In Dagupan, aging war veterans keep park from breathing its last
DAGUPAN CITY — Minutes after the ceremonies commemorating Gen. Douglas MacArthur’s landing at the Lingayen Gulf 73 years ago, the park named in his honor along the beach in Barangay Bonuan here melted back into obscurity.
Wreaths were offered on Tuesday at the base of the seven-foot monument of MacArthur, who, on Jan. 9, 1945, landed with Allied soldiers to free Luzon from the grip of the Japanese Imperial Army.
His black pipe visible from afar, the MacArthur statue cuts a solitary figure in the middle of the park, facing the land with Bonuan Blue Beach as backdrop.
The 1,000-square meter park has no flowering plants to brighten up the place nor benches for visitors. Until recently, it was a dump for 20 years and restored by the local chapter of the Knights of Columbus.
“For the entire year, the park is deserted. It comes alive only for several hours every Jan. 9,” said Valentino Paras, 46, who herds goats nearby.
It is accessible through a gated private road, which opens only every Jan. 9 to receive guests, he said.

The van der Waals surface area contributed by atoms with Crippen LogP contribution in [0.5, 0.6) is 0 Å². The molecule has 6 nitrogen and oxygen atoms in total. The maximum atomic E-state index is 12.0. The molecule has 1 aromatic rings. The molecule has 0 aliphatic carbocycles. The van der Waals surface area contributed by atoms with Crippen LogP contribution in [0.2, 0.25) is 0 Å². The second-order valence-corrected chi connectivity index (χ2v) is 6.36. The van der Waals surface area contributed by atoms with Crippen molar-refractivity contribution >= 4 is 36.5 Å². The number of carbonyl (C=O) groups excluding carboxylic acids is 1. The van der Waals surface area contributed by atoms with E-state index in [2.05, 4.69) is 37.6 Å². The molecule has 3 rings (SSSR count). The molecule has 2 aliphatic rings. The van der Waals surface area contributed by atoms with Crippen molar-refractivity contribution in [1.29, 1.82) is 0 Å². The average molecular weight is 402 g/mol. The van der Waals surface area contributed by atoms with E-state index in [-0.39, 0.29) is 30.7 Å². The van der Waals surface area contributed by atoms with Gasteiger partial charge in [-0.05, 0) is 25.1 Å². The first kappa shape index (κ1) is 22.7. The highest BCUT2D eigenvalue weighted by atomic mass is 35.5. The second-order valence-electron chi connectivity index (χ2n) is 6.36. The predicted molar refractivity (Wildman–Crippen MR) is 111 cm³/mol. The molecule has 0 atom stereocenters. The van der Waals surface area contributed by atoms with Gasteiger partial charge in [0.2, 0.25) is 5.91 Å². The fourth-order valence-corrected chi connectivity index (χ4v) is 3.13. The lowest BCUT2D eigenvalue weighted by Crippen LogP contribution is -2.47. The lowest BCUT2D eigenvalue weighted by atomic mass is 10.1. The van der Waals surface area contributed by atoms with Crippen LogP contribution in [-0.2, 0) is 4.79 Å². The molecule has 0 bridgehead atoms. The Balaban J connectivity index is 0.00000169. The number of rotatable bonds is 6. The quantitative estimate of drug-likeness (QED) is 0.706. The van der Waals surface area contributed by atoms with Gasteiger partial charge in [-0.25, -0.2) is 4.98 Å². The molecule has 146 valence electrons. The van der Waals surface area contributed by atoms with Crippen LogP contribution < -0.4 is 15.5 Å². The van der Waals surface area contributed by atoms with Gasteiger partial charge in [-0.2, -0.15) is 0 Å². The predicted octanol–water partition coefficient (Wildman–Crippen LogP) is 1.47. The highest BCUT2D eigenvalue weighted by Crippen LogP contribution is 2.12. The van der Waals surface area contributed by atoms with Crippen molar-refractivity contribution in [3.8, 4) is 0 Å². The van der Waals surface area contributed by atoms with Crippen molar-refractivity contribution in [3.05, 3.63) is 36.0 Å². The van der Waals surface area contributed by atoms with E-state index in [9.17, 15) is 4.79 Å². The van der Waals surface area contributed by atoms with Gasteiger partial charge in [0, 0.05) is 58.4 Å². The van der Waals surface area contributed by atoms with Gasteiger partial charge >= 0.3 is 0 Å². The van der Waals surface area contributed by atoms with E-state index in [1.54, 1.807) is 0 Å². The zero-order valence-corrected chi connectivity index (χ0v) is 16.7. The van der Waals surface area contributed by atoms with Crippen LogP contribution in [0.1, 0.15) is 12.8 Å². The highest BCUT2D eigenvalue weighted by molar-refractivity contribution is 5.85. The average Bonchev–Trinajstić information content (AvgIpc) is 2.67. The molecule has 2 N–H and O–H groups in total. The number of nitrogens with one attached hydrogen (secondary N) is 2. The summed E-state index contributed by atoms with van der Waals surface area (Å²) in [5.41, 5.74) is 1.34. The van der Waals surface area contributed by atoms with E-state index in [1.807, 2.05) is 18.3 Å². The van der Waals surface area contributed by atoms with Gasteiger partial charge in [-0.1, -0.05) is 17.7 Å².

Somewhere near the park is a marker announcing that the general landed on the shore of Blue Beach.
According to blogger Simon Vistro, the marker inside a private residential property was installed in 1948 by the Philippine Historical Committee (the forerunner of the National Historical Institute).
No one knows the actual year when the park was put up. There are no records identifying who made the statue.
One side of the monument reads “Defenders of Bataan and Corregidor,” and on the other, “World War II Guerrillas” and “It Can Be Done.”
A retired policeman, Dionisio Bolor, said he and his colleagues at the Knights of Columbus took it upon themselves in 2008 to “reclaim the park” and to celebrate MacArthur’s Luzon landing every Jan. 9.
“We cleaned the park of garbage and planted flowering plants around. Unfortunately, these plants were gone the day after [the celebration] because no one was guarding the park. We even planted 20 coconut trees but these were stolen, too,” Bolor said.
But that has not bothered local war veterans and old-timers who make it a point to see the park when it is opened on Jan. 9.
“I was this boy,” said Alejandro Balolong, 88, pointing to a photograph of teenagers running toward the liberating Allied troops. Balolong was then 17 years old.
“[MacArthur] was in a military jeep … so there was no doubt that he landed on the beach here and was passing near our place. People were very happy when they saw him,” he said.
MacArthur was on his way to downtown Dagupan to establish his first command post in Luzon. The structure is now used by Dagupan West Central Elementary School as a home economics building.
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